The index was created proprietarily over the years by following the east Asia rule. It’s been observed that when precipitation is forecasted as snow over Aomori that often times the US correlate also would be forecasted snow.
The proprietary calculations allow the index to not only predict a date of snowfall but also adjust accordingly for possible heavier snow and increasingly hazardous conditions.
Generally an index of +3.0 or higher means that snowfall can be expected over eastern PA and nearby regions.
An index of +6.0 or higher means that possible snowfall over a good portion of PA and NJ is possible.
Ultimately an index of +10.0 or higher means a multi-region wide multi day storm is possible. This rating is only reserved for the most detrimental snowstorms in central Japan.
I will be calculating the LJS index this year approximately 8-10days in advance of a correlative snowfall date.
Currently modeling shows the first + index rating for the US occurring around the 26-28th of November.
However, modeling in east Asia is extremely volatile so index calculations are usually never made until 2 days prior to a Japanese snowfall. Therefore even though modeling shows snow in Japan on a certain date the index will not be tripped until JMA forecasts are issued. Only at that time can the LJS index be truly calculated.
Cheers, take care and do stay tuned fir LJS index updates!
Noticing that the Blob is re-appearing. This patch of warm water in the Gulf of Alaska was predominant in the winter of 13-14 which was a cold and snowy one for the NE.
Also noticing on the gif of the daily anomalies for the last week, it may be dissipating. ERSL SST's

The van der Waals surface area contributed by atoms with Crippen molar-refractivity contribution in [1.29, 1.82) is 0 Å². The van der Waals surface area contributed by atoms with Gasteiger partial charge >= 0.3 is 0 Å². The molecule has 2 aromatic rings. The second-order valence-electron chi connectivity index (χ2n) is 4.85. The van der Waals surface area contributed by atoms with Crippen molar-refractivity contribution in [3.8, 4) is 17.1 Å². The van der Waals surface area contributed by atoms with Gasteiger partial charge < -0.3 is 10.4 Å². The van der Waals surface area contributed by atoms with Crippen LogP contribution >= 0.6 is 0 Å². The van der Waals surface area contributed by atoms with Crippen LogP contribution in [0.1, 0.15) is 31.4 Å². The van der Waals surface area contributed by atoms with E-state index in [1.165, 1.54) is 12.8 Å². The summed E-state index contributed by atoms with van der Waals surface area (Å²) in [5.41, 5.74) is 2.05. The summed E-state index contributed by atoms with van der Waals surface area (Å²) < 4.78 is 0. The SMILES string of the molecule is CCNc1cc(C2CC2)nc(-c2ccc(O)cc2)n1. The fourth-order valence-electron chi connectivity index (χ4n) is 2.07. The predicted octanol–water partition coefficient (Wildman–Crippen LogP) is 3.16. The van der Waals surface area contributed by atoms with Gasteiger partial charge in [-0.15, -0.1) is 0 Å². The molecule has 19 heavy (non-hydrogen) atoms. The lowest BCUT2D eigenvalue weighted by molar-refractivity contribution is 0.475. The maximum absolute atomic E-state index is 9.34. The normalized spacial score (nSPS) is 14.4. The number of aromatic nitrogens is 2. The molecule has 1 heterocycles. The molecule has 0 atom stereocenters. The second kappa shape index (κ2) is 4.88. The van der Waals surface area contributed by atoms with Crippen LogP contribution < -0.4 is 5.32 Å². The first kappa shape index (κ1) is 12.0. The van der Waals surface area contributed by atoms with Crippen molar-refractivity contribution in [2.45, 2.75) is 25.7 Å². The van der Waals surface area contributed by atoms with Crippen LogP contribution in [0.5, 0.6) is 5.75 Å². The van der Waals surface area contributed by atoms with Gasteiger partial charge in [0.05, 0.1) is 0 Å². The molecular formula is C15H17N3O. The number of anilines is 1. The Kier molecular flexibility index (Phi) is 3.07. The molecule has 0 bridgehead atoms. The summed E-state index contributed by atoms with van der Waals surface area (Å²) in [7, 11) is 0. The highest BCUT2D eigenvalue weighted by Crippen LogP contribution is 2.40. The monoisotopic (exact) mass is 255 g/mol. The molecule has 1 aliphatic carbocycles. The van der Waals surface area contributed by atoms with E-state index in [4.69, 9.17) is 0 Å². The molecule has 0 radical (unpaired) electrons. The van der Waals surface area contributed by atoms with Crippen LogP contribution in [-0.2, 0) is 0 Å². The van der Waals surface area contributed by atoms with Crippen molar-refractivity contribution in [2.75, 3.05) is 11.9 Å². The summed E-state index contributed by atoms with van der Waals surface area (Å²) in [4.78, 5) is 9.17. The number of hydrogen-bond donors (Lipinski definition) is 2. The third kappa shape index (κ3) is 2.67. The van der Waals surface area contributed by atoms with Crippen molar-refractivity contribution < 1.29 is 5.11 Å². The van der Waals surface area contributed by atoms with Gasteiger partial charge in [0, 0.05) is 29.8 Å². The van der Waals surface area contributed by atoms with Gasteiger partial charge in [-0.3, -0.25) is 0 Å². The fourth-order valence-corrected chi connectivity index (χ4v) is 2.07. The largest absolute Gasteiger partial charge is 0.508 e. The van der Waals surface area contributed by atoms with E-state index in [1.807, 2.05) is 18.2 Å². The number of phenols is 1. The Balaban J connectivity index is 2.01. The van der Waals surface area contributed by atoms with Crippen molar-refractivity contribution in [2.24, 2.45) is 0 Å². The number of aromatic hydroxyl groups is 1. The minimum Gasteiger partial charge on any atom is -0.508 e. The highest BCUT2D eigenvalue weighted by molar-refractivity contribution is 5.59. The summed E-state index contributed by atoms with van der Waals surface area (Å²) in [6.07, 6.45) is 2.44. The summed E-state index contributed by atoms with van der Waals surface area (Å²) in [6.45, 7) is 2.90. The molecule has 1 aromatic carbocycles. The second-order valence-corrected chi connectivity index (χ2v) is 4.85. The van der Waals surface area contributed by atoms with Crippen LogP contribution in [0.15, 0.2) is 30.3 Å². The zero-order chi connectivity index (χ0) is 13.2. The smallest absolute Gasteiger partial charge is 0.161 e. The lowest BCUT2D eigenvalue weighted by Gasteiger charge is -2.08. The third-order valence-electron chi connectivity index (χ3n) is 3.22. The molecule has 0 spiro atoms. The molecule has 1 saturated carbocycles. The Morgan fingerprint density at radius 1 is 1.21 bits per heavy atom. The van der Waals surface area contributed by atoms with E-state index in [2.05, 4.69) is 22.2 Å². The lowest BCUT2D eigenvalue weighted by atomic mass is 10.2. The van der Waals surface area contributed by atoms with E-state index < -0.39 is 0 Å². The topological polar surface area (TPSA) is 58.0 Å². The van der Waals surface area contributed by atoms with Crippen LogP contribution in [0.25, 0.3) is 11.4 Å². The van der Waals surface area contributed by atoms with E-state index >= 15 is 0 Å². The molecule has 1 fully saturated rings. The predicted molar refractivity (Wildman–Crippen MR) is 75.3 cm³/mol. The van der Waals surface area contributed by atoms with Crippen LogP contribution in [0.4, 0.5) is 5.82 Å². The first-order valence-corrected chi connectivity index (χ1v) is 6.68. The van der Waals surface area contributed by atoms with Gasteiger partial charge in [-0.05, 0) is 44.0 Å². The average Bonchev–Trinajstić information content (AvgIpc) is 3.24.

Others have noticed its return as well.
Should note that the ENSO signal for 13-14 was a weak La Nina to neutral, so not comparable to this year's weak Nino. 13-14 was cold in the East and I had 58" of snow
2013 -0.4 -0.3 -0.2 -0.2 -0.3 -0.3 -0.4 -0.4 -0.3 -0.2 -0.2 -0.3 2014 -0.4 -0.4 -0.2 0.1 0.3 0.2 0.1 0.0 0.2 0.4 0.6 0.7
Now before you get excited seeing the El nino conditions appearing in 2014, the blob had already spread out along the PAC coast by then. 2014 was also cold in the East and I again got 58" of snow. Note, my guesstimate for snow in my backyard for this year is 45-55" and leaning toward the 50-55" range.
So I'm not really sure how much affect the blob has. It forms due to already existing atmospheric conditions and per linked sources, doesn't control the atmosphere, rather at that latitude, the atmosphere controls it. If the blob moves in the way it did in 2014-15, then combined with a weak nino, I could end up flipping to a colder forecast.
These are the final standings for most quotes making my weekly top 100. The first quote from the forums made my top 100 in January 2009, and the most recent quote made it in July of this year. Several quotes from the old forums are still on my top 100. Here is everybody who made my top 100 at least five times. A few people had fewer than five charted quotes but still made the top 10 once or twice. The person with the most charted quotes, surprisingly, never made the top 10. A few people have added to their totals since WXDisco opened. I will have an updated version of this list in a couple of months.